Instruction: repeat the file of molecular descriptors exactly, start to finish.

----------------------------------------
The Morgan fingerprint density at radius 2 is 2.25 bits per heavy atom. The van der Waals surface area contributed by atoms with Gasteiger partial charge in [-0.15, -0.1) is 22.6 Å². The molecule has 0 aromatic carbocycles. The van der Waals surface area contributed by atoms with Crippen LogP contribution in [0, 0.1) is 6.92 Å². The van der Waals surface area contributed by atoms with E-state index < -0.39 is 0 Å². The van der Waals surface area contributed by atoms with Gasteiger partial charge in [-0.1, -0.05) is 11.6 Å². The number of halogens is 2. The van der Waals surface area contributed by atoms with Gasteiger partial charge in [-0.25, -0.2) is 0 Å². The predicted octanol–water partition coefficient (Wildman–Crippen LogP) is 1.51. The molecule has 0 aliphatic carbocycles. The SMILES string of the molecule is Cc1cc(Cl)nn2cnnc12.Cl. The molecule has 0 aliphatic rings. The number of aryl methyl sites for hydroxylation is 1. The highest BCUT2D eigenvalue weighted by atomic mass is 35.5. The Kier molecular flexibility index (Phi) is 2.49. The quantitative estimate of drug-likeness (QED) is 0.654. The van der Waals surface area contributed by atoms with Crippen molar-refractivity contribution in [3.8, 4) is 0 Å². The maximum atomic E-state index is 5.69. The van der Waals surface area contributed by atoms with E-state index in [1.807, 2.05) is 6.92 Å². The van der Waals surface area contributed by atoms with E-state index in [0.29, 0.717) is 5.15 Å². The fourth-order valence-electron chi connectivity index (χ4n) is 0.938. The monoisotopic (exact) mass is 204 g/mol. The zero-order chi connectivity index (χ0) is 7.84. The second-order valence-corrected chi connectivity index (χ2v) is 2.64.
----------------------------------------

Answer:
The Morgan fingerprint density at radius 2 is 2.25 bits per heavy atom. The van der Waals surface area contributed by atoms with Gasteiger partial charge in [-0.15, -0.1) is 22.6 Å². The molecule has 0 aromatic carbocycles. The van der Waals surface area contributed by atoms with Crippen LogP contribution in [0, 0.1) is 6.92 Å². The van der Waals surface area contributed by atoms with E-state index < -0.39 is 0 Å². The van der Waals surface area contributed by atoms with Gasteiger partial charge in [-0.1, -0.05) is 11.6 Å². The number of halogens is 2. The van der Waals surface area contributed by atoms with Gasteiger partial charge in [-0.25, -0.2) is 0 Å². The predicted octanol–water partition coefficient (Wildman–Crippen LogP) is 1.51. The molecule has 0 aliphatic carbocycles. The SMILES string of the molecule is Cc1cc(Cl)nn2cnnc12.Cl. The molecule has 0 aliphatic rings. The number of aryl methyl sites for hydroxylation is 1. The highest BCUT2D eigenvalue weighted by atomic mass is 35.5. The Kier molecular flexibility index (Phi) is 2.49. The quantitative estimate of drug-likeness (QED) is 0.654. The van der Waals surface area contributed by atoms with Crippen molar-refractivity contribution in [3.8, 4) is 0 Å². The maximum atomic E-state index is 5.69. The van der Waals surface area contributed by atoms with E-state index in [1.807, 2.05) is 6.92 Å². The van der Waals surface area contributed by atoms with E-state index in [0.29, 0.717) is 5.15 Å². The fourth-order valence-electron chi connectivity index (χ4n) is 0.938. The monoisotopic (exact) mass is 204 g/mol. The zero-order chi connectivity index (χ0) is 7.84. The second-order valence-corrected chi connectivity index (χ2v) is 2.64.